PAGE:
Whatever Happened to AIDS?
Complacency Replaces Crisis As Epidemic Rages On
WebMD News Archive
Nov. 27, 2002 -- Whatever happened to AIDS? It flashes across front pages and television screens every Dec. 1 on World AIDS Day -- but more and more, we in the U.S. tend to forget about it.
AIDS fundraising events report record low donations. U.S. AIDS prevention efforts are mired in debates over sexual ethics. Services that provide lifesaving medicines in the U.S. and abroad are running out of cash. Once considered a crisis, AIDS simply doesn't seem to be a priority any more.
In one way this is just human nature, says Howard Markel, MD, PhD, director of the center for the history of medicine at the University of Michigan, Ann Arbor. It's also a trap.
"AIDS was at first really scary. People were dying really quickly," Markel tells WebMD. "When I was treating people with HIV in the mid 80s I was losing a lot of patients. HIV infection meant acute illness with terrible wasting and disfiguring skin cancer and horrible pneumonia and all kinds of other scary stuff. First came AZT, then triple-drug cocktails. Now people are living with HIV in America. You can understand why healthy people say it's not a problem."
Elizabeth Fee, PhD, chief of the history of medicine division at the National Institutes of Health, agrees that HIV no longer seems a threat -- to nations that are able to afford treatment.
"For people at middle or higher income levels with access to the full AIDS drug cocktail, the crisis has lessened," Fee tells WebMD. "And so I think the degree of personal fear that a lot of people felt in the past has probably decreased. Unfortunately, we all pay most attention to the things that seem immediate threats to us. That means we who are concerned about AIDS get less attention when we talk about the size of the problem."
This complacency is a problem here at home. There have been nearly a half-million U.S. deaths from AIDS. Nearly a million U.S. citizens are living with HIV infection -- and 40,000 were infected in the last year. Surveys show unsafe sexual behavior is on the rise. Much of this behavior is among new members of the population that only a few years ago turned the U.S. epidemic around: young gay men. Prevention messages also are missing African-American and Hispanic men who have sex with men but do not think of themselves as gay. Last year most new HIV cases in Western Europe came from heterosexual sex -- yet American heterosexuals still feel little personal danger.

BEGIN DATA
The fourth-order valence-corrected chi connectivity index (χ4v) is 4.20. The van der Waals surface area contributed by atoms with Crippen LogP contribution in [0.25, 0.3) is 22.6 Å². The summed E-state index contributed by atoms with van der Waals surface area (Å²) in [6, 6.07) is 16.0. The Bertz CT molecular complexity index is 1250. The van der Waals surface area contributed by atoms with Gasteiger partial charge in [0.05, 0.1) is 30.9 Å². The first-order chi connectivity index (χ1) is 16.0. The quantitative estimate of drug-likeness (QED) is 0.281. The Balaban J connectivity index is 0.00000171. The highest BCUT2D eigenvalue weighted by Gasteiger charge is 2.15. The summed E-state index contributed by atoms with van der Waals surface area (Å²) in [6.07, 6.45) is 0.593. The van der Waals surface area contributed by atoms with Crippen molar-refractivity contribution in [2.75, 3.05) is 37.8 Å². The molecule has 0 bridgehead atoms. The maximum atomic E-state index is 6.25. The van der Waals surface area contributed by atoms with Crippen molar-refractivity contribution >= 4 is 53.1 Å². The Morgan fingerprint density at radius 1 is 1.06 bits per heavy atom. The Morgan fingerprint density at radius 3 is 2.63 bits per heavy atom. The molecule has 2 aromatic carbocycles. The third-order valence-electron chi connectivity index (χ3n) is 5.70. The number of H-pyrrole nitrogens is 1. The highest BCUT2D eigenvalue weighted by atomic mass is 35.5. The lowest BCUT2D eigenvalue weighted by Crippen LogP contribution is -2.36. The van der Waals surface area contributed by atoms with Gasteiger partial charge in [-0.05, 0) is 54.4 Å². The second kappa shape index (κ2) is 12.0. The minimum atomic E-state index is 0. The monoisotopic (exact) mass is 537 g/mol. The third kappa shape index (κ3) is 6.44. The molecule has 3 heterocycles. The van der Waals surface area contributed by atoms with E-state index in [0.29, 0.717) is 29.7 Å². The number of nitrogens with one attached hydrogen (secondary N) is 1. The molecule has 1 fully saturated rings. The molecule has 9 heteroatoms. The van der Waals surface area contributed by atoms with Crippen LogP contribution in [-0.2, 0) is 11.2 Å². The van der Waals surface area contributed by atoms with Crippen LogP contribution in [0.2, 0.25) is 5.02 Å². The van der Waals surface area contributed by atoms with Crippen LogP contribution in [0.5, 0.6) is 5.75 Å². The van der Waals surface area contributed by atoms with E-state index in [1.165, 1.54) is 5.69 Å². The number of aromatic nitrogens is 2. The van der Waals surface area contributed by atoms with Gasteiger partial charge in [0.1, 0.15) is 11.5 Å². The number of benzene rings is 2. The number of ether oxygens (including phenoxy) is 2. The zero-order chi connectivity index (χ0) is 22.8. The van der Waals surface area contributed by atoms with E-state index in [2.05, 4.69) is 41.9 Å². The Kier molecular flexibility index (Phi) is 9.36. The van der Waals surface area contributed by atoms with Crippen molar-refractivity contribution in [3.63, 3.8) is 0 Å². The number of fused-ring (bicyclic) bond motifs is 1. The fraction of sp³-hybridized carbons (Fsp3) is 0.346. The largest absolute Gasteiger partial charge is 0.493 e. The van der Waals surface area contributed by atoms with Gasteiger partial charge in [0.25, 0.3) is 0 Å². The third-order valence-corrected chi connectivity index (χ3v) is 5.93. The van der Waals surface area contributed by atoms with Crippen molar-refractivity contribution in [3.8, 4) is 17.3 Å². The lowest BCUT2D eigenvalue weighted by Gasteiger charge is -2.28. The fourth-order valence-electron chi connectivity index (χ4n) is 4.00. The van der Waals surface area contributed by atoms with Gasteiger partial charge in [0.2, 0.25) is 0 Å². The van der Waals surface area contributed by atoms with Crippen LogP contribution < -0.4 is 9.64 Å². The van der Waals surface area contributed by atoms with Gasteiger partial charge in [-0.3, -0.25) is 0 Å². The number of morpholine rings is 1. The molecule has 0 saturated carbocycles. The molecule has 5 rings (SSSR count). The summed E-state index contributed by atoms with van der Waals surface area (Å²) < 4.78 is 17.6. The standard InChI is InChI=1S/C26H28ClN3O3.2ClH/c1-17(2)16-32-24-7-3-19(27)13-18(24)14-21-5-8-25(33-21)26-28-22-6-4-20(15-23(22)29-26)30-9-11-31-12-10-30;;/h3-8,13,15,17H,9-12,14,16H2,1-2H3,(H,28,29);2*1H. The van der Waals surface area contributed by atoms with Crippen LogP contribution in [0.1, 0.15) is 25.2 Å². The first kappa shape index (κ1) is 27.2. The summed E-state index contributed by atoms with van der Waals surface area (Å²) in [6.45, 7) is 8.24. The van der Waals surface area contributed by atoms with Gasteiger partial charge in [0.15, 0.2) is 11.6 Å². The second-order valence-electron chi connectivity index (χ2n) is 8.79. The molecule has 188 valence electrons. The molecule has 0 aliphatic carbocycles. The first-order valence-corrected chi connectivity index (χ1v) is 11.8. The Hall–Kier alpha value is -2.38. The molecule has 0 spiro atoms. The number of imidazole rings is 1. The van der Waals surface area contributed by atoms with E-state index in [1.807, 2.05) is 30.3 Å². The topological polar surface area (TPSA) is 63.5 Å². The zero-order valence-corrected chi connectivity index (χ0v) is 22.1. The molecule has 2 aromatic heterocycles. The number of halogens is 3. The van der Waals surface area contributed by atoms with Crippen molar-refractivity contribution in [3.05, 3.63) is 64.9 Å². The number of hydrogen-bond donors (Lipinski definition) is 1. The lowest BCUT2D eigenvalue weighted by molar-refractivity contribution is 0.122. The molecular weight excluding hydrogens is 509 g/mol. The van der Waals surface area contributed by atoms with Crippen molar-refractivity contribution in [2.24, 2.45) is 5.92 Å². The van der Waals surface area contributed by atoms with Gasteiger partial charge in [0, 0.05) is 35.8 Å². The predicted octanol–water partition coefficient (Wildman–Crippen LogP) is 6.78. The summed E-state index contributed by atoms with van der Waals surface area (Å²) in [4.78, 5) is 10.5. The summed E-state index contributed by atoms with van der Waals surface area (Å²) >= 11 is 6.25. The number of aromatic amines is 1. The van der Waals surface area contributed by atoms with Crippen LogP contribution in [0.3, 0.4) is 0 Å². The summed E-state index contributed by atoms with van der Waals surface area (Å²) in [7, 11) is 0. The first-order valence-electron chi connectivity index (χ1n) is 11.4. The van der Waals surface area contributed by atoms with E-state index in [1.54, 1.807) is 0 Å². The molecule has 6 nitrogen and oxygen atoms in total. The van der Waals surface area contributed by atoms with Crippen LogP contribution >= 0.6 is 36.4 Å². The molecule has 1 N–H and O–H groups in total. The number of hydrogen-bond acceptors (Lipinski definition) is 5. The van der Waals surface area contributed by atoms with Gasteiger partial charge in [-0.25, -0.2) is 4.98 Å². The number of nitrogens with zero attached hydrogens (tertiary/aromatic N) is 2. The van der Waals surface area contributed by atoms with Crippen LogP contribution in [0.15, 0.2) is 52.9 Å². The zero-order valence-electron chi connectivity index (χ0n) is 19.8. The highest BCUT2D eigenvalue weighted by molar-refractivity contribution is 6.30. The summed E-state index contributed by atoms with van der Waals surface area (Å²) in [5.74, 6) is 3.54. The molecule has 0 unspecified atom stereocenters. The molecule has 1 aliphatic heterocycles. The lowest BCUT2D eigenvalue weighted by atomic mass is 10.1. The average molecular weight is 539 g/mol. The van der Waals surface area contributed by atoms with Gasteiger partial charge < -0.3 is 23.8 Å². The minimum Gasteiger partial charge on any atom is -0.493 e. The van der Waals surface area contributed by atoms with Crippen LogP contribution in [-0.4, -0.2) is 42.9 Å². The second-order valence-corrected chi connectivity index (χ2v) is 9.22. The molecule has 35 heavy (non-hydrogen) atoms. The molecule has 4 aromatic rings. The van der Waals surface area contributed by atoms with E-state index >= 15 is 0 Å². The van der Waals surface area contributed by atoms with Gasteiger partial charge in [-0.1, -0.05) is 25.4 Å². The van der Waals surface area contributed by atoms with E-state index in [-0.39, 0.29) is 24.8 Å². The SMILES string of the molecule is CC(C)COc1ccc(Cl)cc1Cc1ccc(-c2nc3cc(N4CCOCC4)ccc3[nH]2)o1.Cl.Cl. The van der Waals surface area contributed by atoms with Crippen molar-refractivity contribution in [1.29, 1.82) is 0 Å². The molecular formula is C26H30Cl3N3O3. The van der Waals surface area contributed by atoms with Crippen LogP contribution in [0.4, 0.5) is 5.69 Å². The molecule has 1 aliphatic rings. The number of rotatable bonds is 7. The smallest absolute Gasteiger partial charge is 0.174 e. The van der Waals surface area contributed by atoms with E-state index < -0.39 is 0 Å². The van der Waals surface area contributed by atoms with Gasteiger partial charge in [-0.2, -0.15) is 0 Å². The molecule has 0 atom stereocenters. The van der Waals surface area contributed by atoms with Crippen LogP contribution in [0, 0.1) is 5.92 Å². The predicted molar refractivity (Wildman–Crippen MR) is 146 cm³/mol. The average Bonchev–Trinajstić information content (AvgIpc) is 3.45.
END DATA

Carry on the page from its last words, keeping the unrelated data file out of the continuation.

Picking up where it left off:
Treatment for HIV infection causes serious side effects and eventually fails many patients. Yet Western nations seem to have so much faith in HIV treatment they forget that prevention is the key to stopping AIDS, says Bernhard Schwartlander, MD, PhD, director of HIV/AIDS for the World Health Organization.
"Back in history, developed nations such as the U.S. had very successful programs among gay men and injection-drug users," Schwartlander tells WebMD. "But with the introduction of very effective treatment, there has been a complete shift toward treatment and giving pills. The prevention elements of the response have been almost forgotten. So what we see in all developed societies is an increase in risk behavior and sexually transmitted diseases and even in HIV. There is no room for complacency. Every infection that happens in places where we have all the resources is one infection too many."